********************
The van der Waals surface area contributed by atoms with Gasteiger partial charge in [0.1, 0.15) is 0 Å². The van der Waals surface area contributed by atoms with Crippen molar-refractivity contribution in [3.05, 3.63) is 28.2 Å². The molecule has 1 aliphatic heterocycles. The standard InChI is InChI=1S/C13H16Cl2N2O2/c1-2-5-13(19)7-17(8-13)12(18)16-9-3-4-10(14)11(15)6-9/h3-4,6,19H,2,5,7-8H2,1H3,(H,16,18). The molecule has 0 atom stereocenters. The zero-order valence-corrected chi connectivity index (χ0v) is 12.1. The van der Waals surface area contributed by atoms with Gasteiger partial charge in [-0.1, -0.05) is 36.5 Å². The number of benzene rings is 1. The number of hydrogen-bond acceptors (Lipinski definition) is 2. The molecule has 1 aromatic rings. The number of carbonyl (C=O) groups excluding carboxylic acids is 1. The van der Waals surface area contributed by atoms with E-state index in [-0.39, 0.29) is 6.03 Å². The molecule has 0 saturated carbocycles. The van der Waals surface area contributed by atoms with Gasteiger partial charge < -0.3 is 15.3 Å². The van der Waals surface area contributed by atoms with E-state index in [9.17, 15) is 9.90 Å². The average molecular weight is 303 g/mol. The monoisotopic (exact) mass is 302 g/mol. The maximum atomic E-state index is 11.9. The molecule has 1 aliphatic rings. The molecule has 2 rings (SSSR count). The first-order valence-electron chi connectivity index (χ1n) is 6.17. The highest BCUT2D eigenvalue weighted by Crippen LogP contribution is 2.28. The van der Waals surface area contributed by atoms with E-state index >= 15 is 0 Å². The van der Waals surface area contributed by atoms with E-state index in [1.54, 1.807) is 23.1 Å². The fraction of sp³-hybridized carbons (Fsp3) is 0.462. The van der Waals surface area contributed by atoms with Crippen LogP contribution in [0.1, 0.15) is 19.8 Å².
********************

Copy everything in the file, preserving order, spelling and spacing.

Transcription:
The van der Waals surface area contributed by atoms with Gasteiger partial charge in [0.1, 0.15) is 0 Å². The van der Waals surface area contributed by atoms with Crippen molar-refractivity contribution in [3.05, 3.63) is 28.2 Å². The molecule has 1 aliphatic heterocycles. The standard InChI is InChI=1S/C13H16Cl2N2O2/c1-2-5-13(19)7-17(8-13)12(18)16-9-3-4-10(14)11(15)6-9/h3-4,6,19H,2,5,7-8H2,1H3,(H,16,18). The molecule has 0 atom stereocenters. The zero-order valence-corrected chi connectivity index (χ0v) is 12.1. The van der Waals surface area contributed by atoms with Gasteiger partial charge in [-0.1, -0.05) is 36.5 Å². The number of benzene rings is 1. The number of hydrogen-bond acceptors (Lipinski definition) is 2. The molecule has 1 aromatic rings. The number of carbonyl (C=O) groups excluding carboxylic acids is 1. The van der Waals surface area contributed by atoms with E-state index in [-0.39, 0.29) is 6.03 Å². The molecule has 0 saturated carbocycles. The van der Waals surface area contributed by atoms with Gasteiger partial charge < -0.3 is 15.3 Å². The van der Waals surface area contributed by atoms with E-state index in [9.17, 15) is 9.90 Å². The average molecular weight is 303 g/mol. The monoisotopic (exact) mass is 302 g/mol. The maximum atomic E-state index is 11.9. The molecule has 1 aliphatic rings. The molecule has 2 rings (SSSR count). The first-order valence-electron chi connectivity index (χ1n) is 6.17. The highest BCUT2D eigenvalue weighted by Crippen LogP contribution is 2.28. The van der Waals surface area contributed by atoms with E-state index >= 15 is 0 Å². The van der Waals surface area contributed by atoms with E-state index in [1.54, 1.807) is 23.1 Å². The fraction of sp³-hybridized carbons (Fsp3) is 0.462. The van der Waals surface area contributed by atoms with Crippen LogP contribution in [0.1, 0.15) is 19.8 Å².